Writer, Teacher
Author of Lydia’s Song

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Writing the wrongs

30 July 2018

In September this year, I’m starting a new creative writing project amongst refugees and asylum seekers in Sheffield. This project called Inspire: Creative Writing workshops is being held in partnership with the Refugee Council and with the support of Storying Sheffield.

Why creative writing? Surely – you may ask – there are more immediate needs facing asylum seekers when arriving in the UK, and in one sense you would be right. The thing is that alongside needing security, medical facilities, education and legal advice, one of the things that those escaping the trauma of war or persecution need is the opportunity to express the pain of what they have gone through and for others to hear and understand. Creative writing is one way of releasing both emotional and psychological healing. The end result of the 10-week course will be an anthology of the participants’ best work – something tangible that will validate the experiences that they have gone through and affirm who they are in an inhospitable context.

My own interest in refugees began about 20 years ago. I had just finished my first year at university and spent three weeks volunteering at a Red Cross centre in Belgium. It was my first experience of travelling alone and it was a positive, life-affirming experience. Our group of volunteers were from a range of different nations including Spain, Germany and France, and our first job was painting a ‘jungle gym’ for children at the Red Cross Centre. At that time, the majority of refugees were from Eastern Europe – from places like Albania, Bosnia and Serbia as a result of the fall-out from the Yugoslav wars.

Seven years ago, whilst I was on maternity leave with my first child, I volunteered as a befriender with the Refugee Council in Sheffield and was allocated two middle aged Somali women. Taking Joel and a few of his toys along with me, I tried to teach the women some basic English vocabulary. Both being illiterate, this was not as simple a task as you might think; even just forming the letters was a challenge and there was little obvious progression from week to week. Nevertheless, they were warm and responsive and enjoyed my visits.

A few months ago, I was surprised when one of these same women turned up at a Conversation Club for women run by our church. She remembered me, but I didn’t remember her until she explained in her still basic English the context (baby and Indian husband being the memory trigger)! Many of the women who attend our Conversation Club are refugees (we’ve had refugees from Syria, Pakistan, Eritrea and Yemen) and we’ve also started a project called Welcome Boxes, which involves befriending asylum seekers upon entry into the country.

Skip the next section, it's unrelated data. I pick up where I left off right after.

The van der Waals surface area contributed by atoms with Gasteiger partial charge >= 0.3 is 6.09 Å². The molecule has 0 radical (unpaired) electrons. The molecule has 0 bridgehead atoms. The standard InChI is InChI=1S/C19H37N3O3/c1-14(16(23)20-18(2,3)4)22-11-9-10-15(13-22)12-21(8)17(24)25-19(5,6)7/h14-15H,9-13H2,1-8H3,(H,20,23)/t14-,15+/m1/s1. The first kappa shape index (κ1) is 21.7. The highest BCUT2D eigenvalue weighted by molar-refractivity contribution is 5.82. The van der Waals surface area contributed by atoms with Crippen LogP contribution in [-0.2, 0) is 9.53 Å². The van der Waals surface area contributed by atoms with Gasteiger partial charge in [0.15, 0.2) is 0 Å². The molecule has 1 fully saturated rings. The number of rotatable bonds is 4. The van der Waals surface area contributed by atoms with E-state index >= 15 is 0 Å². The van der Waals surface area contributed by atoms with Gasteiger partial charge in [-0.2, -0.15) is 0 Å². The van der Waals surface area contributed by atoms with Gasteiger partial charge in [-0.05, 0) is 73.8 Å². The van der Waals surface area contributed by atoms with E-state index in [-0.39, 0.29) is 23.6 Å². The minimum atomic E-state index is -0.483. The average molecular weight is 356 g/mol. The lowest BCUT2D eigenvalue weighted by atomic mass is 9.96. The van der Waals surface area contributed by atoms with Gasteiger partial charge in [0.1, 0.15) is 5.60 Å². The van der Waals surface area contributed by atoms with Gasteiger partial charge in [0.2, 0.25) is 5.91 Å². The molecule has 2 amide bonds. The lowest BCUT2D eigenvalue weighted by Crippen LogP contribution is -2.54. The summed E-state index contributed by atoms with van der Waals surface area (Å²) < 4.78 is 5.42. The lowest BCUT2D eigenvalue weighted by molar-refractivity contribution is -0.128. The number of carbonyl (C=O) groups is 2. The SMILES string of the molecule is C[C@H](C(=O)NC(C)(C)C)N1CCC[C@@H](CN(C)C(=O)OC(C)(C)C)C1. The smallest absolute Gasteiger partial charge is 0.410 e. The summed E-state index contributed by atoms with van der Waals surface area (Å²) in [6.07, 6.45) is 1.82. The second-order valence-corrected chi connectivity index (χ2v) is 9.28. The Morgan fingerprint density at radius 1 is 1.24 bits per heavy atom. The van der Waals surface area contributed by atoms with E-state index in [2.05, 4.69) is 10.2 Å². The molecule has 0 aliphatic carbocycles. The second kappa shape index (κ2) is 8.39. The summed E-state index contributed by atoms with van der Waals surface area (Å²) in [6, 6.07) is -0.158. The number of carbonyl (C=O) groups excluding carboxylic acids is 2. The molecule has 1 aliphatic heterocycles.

My own experience of the challenges of the immigration system has also played a huge part in the empathy I feel for refugees. In 2008, Blessan and I married in India, and Blessan moved to Cambodia to be with me for a year as I was working out a two-year teaching contract at a Christian international school in Phnom Penh. In April 2009, we applied for a spouse visa for Blessan to enter the UK and were shocked when only two weeks later we received a long rejection letter from the British Embassy in Thailand. Essentially the reasons came down to their suspicion of the validity of our marriage and us not having much money. Naivety had led to me thinking that the process would be simple as I am a qualified English teacher and was sure I’d be able to get work on return to the UK.

Rather than reapply and spend more money, we decided to go for an appeal. This process was long and drawn out, however, and in early September I headed back to the UK already nine weeks pregnant, leaving Blessan in India, where I applied for supply teaching work. I went to visit two lawyers in the UK (one using legal aid, which I was at that time entitled to) and both were negative regarding the possibility of a positive outcome. It could have been a really depressing season but both Blessan and I have a strong faith in God, and this carried us through this challenging time.

In the end, my Dad acted as a representative for our case as we had no lawyer. We gathered together as much evidence as we could, trawling through emails and social media messages to show the authenticity of our marriage. Thankfully, the result was a positive one with Blessan’s case being heard in the Immigration Tribunal in January 2010 and the judge being overwhelmingly in support of our appeal. Nevertheless, the way that we were treated almost as criminal by the very country in which I was raised, has given me a huge sympathy for the far worse struggles of asylum seekers in this country, battling a frequently hostile and impersonal system.

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